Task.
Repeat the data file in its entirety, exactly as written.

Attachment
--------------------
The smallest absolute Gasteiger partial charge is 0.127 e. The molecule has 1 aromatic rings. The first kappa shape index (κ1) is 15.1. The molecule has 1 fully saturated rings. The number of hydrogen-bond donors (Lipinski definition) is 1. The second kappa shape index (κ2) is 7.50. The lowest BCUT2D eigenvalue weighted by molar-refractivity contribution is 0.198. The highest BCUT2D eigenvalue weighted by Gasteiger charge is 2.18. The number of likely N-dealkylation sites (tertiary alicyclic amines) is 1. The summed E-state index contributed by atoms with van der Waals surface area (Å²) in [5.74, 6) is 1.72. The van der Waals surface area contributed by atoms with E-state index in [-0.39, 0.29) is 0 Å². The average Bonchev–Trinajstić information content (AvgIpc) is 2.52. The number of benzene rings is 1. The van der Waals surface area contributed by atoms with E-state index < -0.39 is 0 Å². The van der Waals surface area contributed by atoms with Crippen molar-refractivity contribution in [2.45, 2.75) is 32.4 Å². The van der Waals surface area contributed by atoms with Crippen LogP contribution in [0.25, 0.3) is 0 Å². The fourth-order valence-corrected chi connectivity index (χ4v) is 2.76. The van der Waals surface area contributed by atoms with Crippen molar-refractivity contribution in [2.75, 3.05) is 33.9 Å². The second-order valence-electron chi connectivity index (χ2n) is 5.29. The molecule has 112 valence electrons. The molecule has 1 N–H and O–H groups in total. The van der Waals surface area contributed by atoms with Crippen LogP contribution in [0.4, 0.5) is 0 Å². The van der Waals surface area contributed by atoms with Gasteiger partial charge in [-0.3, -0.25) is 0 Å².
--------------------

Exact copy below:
The smallest absolute Gasteiger partial charge is 0.127 e. The molecule has 1 aromatic rings. The first kappa shape index (κ1) is 15.1. The molecule has 1 fully saturated rings. The number of hydrogen-bond donors (Lipinski definition) is 1. The second kappa shape index (κ2) is 7.50. The lowest BCUT2D eigenvalue weighted by molar-refractivity contribution is 0.198. The highest BCUT2D eigenvalue weighted by Gasteiger charge is 2.18. The number of likely N-dealkylation sites (tertiary alicyclic amines) is 1. The summed E-state index contributed by atoms with van der Waals surface area (Å²) in [5.74, 6) is 1.72. The van der Waals surface area contributed by atoms with E-state index in [-0.39, 0.29) is 0 Å². The average Bonchev–Trinajstić information content (AvgIpc) is 2.52. The number of benzene rings is 1. The van der Waals surface area contributed by atoms with E-state index < -0.39 is 0 Å². The van der Waals surface area contributed by atoms with Crippen molar-refractivity contribution in [2.45, 2.75) is 32.4 Å². The van der Waals surface area contributed by atoms with Crippen LogP contribution in [0.25, 0.3) is 0 Å². The fourth-order valence-corrected chi connectivity index (χ4v) is 2.76. The van der Waals surface area contributed by atoms with Crippen molar-refractivity contribution in [2.75, 3.05) is 33.9 Å². The second-order valence-electron chi connectivity index (χ2n) is 5.29. The molecule has 112 valence electrons. The molecule has 1 N–H and O–H groups in total. The van der Waals surface area contributed by atoms with Crippen LogP contribution in [0.4, 0.5) is 0 Å². The van der Waals surface area contributed by atoms with Gasteiger partial charge in [-0.3, -0.25) is 0 Å².